The Decline and Fall of the Roman Empire - Part IIOne thing I forgot about in my first post on Gibbon; he was viciously anti-Semitic. All of his descriptions of Jews and Judaism are outrageous. He accuses Jews of cannibalizing their defeated enemies. That's just stupid. Observant Jews, which would have been the entire Jewish community at the time, wouldn't have eaten people. People aren't kosher. We don't have split hooves, and unless you consider chewing gum, we have no cud to chew. He also accuses the Jews of Rome of starting the infamous fire that the Emperor Nero was said to fiddle during. And it was (according to Gibbon) the fault of the Jews that Christians were persecuted. I think it's another one of those British attitudes.
I'm not sure Gibbon's anti-Semitism is ever discussed, probably because his Decline and Fall is a such an otherwise magnificent piece of scholarship and writing. As I said in part I (if I remember correctly), the man could construct a sentence and describe a character better than most novelists. He did have an advantage over writers of fiction though. These were real people he was fleshing out for us. He merely had to find the right words.
During Rome's decline, when one emperor after another was being raised and then violently dispatched, it was clear that the virtuous men of genius who ruled Rome and fought for Roman interests during its ascension in centuries past, were either no longer available or they weren't being allowed to rise up from the multitude. Instead, there was a centuries long parade of scoundrels, usurpers, and con men, who had abbreviated reigns wearing the purple. The great were sometimes thrust into the throne, but they were the exception.
As Gibbon would begin his descriptions of each new emperor rising or being forced to the top during the tumultuous third and fourth centuries A.D., I wondered each time how long this one would last and what manner of violent end he would suffer, because they all came to violent ends, the good, the bad, and the indifferent. Major exceptions were Diocletion, Julian, and Constantine, but try as they might, they couldn't halt Rome's decline. The best they could do was to slow it down.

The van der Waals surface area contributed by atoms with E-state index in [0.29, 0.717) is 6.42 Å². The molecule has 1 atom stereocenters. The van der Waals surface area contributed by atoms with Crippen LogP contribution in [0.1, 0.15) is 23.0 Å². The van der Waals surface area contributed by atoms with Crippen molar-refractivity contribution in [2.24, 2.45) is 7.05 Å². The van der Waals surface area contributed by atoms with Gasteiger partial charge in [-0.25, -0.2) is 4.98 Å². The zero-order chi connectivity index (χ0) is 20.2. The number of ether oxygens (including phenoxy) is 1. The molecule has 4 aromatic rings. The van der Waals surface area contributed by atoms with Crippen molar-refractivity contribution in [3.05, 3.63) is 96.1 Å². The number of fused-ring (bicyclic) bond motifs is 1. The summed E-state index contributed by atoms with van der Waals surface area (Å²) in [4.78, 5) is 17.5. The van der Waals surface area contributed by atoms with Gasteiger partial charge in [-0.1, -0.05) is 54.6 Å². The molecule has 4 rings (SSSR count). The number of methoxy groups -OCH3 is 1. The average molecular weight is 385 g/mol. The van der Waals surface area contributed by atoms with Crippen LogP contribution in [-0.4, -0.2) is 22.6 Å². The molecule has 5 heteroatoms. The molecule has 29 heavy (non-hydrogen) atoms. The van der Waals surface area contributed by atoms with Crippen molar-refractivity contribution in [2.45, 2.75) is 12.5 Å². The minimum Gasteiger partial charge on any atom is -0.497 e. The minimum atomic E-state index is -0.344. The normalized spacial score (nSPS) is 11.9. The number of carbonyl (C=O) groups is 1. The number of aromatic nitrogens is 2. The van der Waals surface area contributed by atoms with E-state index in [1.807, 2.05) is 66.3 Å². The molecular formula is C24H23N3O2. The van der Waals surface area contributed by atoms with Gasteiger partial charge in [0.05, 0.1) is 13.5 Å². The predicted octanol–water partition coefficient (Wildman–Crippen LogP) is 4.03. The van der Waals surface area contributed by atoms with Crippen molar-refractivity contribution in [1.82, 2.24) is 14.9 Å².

By this time, corruption reigned and the edges of the empire were being eaten away by the barbarians Rome could no longer control, but only negotiate with in-between increasing futile wars. Rather than handle the barbarians, whom I think had embraced certain aspects of civilization over the centuries, and who were being squeezed by the Scythians (who were even more barbaric) on the other side, Rome chose to negotiate when they needed to concentrate on internal problems. Who did these negotiations help the most? Well, it wasn't the Romans.
The West (Rome) discovered (and then promptly forgot) the lesson on letting a cruel barbarian tyrant grow strong by neglecting to squash him when he's weak. What is it with humanity? Don't we ever learn?
When corruption becomes the order of the day, when it's not only tolerated but expected, when society has lost its memory of what responsibilities we all must fulfill to pass our civilization on to our children, how do "we the people" maintain a civil free society? The Romans were finally overwhelmed by their own pathologies, which weakened them enough for outside forces to invade and finish the job. It was a long process though, and as each generation contributed to their share of Rome's decline, whatever they were living through was their normalcy, no matter how degraded they would have appeared to their ancestors.
Does this story hold lessons for we the living of today? Sure it does. Will we listen? We never have.
Next summer, I will reread volume II. I'm looking forward to it.